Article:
Again, the distinct impression that we see the objective reality, including the objects’ “distance from the eye” — in an apparent contradiction to Loran’s objective observations. So, is the impression of Cézanne’s limitless objectivity false? Is it just an illusion created by a master painter with clever manipulation of structural planes?

I don’t think so. Rilke and Loran obviously look at Cézanne from very different perspectives — Rilke is a poet, Loran a painter — and Rilke would have probably been the first to defer to a painter’s superior knowledge. But there is one point on which they agree, and it is that Cézanne didn’t have a good conscious access to his insights as a painter (although Rilke talks about it with admiration, and Loran, with a certain degree of frustration), and this means he didn’t manipulate his structural planes with a conscious pictorial intention in mind. Although the desire to learn from Cézanne might seem more obvious in Loran, but it is also present in Rilke — and while Loran was learning to paint, Rilke focused on learning to see. He felt he had a special “private access” to Cézanne’s paintings, because their work intersected at some place where the difference between poetry and painting ceases to matter. He writes:

“It is the turning point in these paintings which I recognised, because I had just reached it in my own work or had at least come close to it somehow, probably after having long been ready for this one thing which so much depends on.”

And it is in this context, in the letter of October 18, 1907, that he mentions Cézanne’s limitless objectivity, refusing any kind of meddling.

What does he mean? The thing is, it’s not quite the case that a painter creates two-dimensional projections of a real three-dimensional space, simply because the images our eyes receive and transmit to the brain for further computing are two-dimensional projections to begin with (in case of landscapes, it’s essentially the same image in both eyes). Just like everyone else, what the painter’s eyes register is a temporal sequence of two-dimensional signals. The difference lies in what happens next.

Paul Cezanne. Bend in forest road. 1906
Paul Cezanne. Bend in forest road. 1906.

I touched upon this difference in my post on Claude Monet’s vision: the “normal” process of computing a coherent three-dimensional model of what we see involves a lot of what Eric Kandel, in “The age of insight”, calls “brain’s creativity”. He writes

“A digital camera will capture an image, be it a landscape or a face, pixel by pixel, as it appears before us. The eye cannot do that. Rather, as the cognitive psychologist Chris Frith writes: “What I perceive are not the crude and ambiguous cues that impinge from the outside world onto my eyes and my ears and my fingers. I perceive something much richer— a picture that combines all these crude signals with a wealth of past experience.… Our perception of the world is a fantasy that coincides with reality.””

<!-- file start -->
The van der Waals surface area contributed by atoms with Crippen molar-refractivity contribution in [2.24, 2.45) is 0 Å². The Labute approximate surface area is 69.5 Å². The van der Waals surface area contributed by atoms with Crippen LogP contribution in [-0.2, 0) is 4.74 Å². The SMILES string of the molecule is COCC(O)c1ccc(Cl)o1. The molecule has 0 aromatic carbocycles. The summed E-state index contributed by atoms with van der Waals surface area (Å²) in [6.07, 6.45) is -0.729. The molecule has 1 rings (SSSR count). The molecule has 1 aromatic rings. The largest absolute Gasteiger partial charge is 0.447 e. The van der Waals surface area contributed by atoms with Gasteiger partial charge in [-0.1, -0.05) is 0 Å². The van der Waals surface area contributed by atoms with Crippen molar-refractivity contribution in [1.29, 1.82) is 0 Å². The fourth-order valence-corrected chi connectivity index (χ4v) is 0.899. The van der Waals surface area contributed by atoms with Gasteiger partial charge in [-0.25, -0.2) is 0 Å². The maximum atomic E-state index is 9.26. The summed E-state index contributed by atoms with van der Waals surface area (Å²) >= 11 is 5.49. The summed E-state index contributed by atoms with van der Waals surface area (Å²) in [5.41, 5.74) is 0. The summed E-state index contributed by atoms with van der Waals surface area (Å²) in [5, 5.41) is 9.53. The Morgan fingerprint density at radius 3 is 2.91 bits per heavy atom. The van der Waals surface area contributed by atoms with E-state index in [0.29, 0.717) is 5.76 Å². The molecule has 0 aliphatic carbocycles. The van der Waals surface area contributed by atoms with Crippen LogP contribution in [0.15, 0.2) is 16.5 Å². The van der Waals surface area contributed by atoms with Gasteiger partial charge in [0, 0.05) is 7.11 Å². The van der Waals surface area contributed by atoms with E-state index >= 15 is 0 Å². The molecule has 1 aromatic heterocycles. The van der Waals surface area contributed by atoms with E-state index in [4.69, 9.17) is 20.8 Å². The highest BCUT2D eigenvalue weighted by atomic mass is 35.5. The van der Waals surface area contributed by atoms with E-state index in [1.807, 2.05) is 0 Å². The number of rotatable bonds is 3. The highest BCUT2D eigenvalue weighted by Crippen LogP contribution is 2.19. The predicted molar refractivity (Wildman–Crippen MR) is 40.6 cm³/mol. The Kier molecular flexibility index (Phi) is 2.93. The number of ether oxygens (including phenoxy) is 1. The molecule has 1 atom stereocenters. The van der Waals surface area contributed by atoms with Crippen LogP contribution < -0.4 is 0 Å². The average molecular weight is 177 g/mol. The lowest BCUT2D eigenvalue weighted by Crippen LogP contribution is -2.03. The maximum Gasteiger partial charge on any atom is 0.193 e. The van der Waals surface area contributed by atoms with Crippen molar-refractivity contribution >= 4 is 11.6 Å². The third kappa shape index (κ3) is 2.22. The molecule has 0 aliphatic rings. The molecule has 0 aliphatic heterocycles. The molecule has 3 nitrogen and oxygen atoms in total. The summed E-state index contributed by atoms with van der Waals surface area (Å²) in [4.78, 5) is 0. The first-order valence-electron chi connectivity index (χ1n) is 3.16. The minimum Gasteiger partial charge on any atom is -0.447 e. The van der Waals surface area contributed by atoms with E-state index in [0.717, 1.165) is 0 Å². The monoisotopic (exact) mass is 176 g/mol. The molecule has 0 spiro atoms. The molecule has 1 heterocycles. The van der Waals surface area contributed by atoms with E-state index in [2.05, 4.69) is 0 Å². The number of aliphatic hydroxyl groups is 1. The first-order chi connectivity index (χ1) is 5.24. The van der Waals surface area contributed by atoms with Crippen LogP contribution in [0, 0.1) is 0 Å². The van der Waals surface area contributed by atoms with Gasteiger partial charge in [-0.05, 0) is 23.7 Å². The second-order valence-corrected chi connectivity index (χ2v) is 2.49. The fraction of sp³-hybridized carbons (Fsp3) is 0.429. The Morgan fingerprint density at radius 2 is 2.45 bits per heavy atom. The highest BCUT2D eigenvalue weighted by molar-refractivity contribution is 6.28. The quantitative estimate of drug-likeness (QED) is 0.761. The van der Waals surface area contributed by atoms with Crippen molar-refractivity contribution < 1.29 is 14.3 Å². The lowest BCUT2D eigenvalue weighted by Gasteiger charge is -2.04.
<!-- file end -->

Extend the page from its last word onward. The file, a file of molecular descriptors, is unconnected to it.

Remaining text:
The assumption that this fantasy coincides with reality sounds somewhat too far-fetched to me, but that’s obviously the same assumption Loran made in his book: he compared Cézanne’s paintings with photos, and with a three-dimensional fantasy created by his own brain (and based on his own past experience), and found that Cézanne modified reality.

But what Cézanne did, I believe, is the opposite: as Rilke intuited, he didn’t let his brain meddle with what he saw in the way people normally do, didn’t let his past everyday experiences interfere between the present visual reality and its painting. Or to put it another way, the decades of painting experiences retrained his brain to see more directly, without reconstructing what the eyes cannot see on the basis of prior “common sense” knowledge or any intellectual conceptions. I believe it is this non-meddling that creates the effects observed by Loran; Cézanne’s painting don’t extend into infinite space behind the background simply because the eyes don’t see that space — it is a fantasy of the brain.

In my experience, the idea of objectivity is often confused in everyday language with what would more accurately be called “common sense”, that is, some sort of coordination between people’s world views: something is objective if everyone can agree on it; if only one person sees things in a certain way, then it surely must be “subjective”. But what if this one person has spent more time and effort cleansing and refining his sense of vision, awakening himself to the visual reality, than anybody else? Wouldn’t it make sense to assume that he sees more clearly and objectively than the rest of us? Obviously, Rilke thought so, and he spared no effort in learning to see from Cézanne:

“When I remember the puzzlement and insecurity of one’s first confrontation with his work, along with his name, which was just as new. And then for a long time nothing, and suddenly one has the right eyes …” [October 10, 1907]

And when one does, one begins to perceive Cézanne’s space in nature, undistorted by any “common sense” human knowledge:

“A large fan-shaped poplar was leafing playfully in front of this completely supportless blue, in front of the unfinished, exaggerated designs of a vastness which the good Lord holds out before him without any knowledge of perspective.” [October 11, 1907]